“So what if it’s got four doors? The 2007 Dodge Charger breaks through the pack of bland midsize sedans with its good looks, available high-performance models, roomy interior and all-wheel drive.” 2007 Edmunds.com Charger review
- A 2.7 liter V6 engine is introduced as the base motor.
- All-wheel drive is made available for R/T and SRT8 models.
- The SRT8 also includes a new optional rear-seat DVD system.
After a successful reintroduction of the Charger name in 2006, Dodge didn’t change much about the car for the 2007 year model, probably feeling they had a good car and wanted to continue with it. And they were correct.
Though it was sometimes derided by Charger purists because of its four-door body style, the new Charger successfully bridged the gap between the muscle car performance it was known for when the name was first introduced and the luxury mid-sized sedan that it had become. Both the Hemi V8 options available for the car offered ample power, particularly the 6.1 litre Hemi, which offered performance similar to much more expensive luxury sport sedans.
The new, smaller V6 had been installed in 2006 Charger rental cars, but wasn’t used in models sold to the public until 2007. The engine produced 190 horsepower, which was fairly week considering the considerable weight of the car. However, the addition of the SXT package includes the 3.5 litre V6 that had been the base motor the previous year and provided an ample 250 horsepower.
But for those that wanted a little more under the hood of their Charger, there were those aforementioned Hemis that coupled performance with Charger’s smooth ride. The 5.7 litre Hemi was included in the R/T trim and produced 340 horsepower. To save gas, the engine cut out four-cylinders when full power wasn’t required.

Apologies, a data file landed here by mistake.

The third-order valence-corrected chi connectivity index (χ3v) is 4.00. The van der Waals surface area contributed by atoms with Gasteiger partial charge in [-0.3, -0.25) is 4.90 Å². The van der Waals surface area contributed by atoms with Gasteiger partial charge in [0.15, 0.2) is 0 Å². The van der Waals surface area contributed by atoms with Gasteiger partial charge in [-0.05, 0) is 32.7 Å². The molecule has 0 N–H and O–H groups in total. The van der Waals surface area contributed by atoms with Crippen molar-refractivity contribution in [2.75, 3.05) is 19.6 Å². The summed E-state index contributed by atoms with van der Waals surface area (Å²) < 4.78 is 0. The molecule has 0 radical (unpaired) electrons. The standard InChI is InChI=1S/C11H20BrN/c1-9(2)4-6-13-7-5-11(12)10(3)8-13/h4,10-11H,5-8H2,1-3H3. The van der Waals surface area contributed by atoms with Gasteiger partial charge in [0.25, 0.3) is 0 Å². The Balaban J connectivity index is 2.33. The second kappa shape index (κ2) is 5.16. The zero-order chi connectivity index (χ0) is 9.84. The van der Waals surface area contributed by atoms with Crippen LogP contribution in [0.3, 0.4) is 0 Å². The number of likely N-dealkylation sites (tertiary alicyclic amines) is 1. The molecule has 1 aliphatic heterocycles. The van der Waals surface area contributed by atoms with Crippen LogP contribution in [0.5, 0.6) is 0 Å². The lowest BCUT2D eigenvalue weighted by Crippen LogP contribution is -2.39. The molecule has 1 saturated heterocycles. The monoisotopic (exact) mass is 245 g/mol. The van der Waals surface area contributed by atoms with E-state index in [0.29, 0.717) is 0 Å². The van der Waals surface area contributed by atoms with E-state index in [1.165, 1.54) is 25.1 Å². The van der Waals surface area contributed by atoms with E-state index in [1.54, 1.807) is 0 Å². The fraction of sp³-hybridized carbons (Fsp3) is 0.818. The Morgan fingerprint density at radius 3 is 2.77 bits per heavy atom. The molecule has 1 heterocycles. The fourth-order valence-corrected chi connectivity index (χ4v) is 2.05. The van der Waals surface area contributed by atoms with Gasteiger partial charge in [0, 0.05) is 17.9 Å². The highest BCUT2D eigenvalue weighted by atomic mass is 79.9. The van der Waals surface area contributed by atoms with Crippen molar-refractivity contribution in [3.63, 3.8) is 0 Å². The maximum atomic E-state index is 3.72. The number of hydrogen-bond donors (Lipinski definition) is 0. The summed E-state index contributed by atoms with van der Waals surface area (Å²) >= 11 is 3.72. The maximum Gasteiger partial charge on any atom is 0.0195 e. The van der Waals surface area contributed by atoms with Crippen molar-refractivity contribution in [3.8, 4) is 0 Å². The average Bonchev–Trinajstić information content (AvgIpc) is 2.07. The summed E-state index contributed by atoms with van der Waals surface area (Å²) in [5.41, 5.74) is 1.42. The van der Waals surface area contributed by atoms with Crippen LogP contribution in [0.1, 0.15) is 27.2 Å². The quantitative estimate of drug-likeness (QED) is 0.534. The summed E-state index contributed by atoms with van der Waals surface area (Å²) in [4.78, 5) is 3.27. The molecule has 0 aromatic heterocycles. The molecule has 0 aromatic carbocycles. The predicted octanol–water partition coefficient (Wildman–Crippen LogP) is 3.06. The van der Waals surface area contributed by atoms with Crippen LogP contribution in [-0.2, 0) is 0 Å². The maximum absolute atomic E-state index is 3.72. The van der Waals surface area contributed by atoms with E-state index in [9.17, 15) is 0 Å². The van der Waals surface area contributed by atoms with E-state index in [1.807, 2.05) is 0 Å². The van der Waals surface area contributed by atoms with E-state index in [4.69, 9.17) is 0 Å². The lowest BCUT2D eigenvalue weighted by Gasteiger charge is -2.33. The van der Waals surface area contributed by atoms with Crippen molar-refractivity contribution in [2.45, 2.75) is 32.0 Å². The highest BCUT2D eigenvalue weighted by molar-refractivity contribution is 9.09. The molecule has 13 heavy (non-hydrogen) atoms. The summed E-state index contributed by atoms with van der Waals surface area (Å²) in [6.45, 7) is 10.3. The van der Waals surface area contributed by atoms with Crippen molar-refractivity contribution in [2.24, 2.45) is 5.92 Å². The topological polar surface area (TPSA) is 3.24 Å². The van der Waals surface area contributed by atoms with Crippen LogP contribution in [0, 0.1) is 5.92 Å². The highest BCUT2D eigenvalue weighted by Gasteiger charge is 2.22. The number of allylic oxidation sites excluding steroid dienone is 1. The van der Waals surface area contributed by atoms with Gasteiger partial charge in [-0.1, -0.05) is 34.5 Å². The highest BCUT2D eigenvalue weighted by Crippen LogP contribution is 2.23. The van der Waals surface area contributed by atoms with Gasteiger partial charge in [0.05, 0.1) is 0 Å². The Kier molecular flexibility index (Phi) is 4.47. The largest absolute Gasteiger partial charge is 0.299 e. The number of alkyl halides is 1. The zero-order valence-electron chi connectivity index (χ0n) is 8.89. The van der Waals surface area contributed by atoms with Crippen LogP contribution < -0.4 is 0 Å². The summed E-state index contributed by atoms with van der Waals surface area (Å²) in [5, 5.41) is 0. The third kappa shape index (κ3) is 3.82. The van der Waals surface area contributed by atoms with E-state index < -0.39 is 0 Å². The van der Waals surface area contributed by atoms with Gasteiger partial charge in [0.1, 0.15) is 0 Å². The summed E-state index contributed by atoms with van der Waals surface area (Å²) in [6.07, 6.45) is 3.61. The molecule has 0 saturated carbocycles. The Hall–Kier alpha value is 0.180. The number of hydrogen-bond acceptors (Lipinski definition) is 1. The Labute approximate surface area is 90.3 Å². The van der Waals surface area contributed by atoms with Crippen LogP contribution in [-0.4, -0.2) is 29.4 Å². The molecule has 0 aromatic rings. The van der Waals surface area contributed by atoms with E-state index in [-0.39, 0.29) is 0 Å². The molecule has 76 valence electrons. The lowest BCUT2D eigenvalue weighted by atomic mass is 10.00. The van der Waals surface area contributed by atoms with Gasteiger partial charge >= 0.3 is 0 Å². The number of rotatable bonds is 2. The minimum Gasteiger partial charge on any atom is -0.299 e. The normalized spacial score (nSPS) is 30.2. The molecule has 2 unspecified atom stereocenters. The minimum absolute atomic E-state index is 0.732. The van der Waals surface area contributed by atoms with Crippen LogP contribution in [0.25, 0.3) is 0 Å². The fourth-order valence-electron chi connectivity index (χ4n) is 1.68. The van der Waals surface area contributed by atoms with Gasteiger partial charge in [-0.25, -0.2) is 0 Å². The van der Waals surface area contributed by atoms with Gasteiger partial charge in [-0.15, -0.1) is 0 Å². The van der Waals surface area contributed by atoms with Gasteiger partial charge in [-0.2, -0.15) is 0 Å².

And at the top of the line was the SRT8, with that 6.1 litre Hemi that was rated at 425 horsepower. Even with the weight of the car, the SRT8 could go from zero to 60 in under six seconds.
Like the R/T, the SE takes its trim name from classic Chargers, and previously stood for Special Edition. The base model included standard features like 17-inch wheels, auxiliary input jack and power windows and door locks. The aforementioned SXT package offered not only that more powerful V6, but also allow wheels and a power drivers seat. A slew of additional options also were available to upgrade the base model.
Not just a performance machine, the R/T models also added leather upholstery, power seats and power pedals, among other features. The Enhanced R/T Performance Group adds 20-inch chrome wheels, a sport-tuned suspension and suede-trimmed heated seats. More importantly to some, that package features a modified exhaust system that adds 10 extra horsepower.
In addition to the 6.1 litre Hemi, the SRT8 models included the 20-inch wheels and, appropriately, more powerful brakes. Bringing back the Super Bee name, which hadn’t been used since the early 1970s, buyers also could elect the SRT8 Super Bee package, which added unique graphics on a “Detonator Yellow” and black color scheme.
Muscle Car Competition
With its combination of available power and a smooth ride, the Charger was no longer catering exclusively to muscle car fans, though certainly wasn’t your standard mid-sized family sedan, either. Though it eschewed the full on retro styling trend that was coming into fashion at the time, its unique place in between classes made the Charger stand out and has kept it successful since it was reintroduced in 2006.
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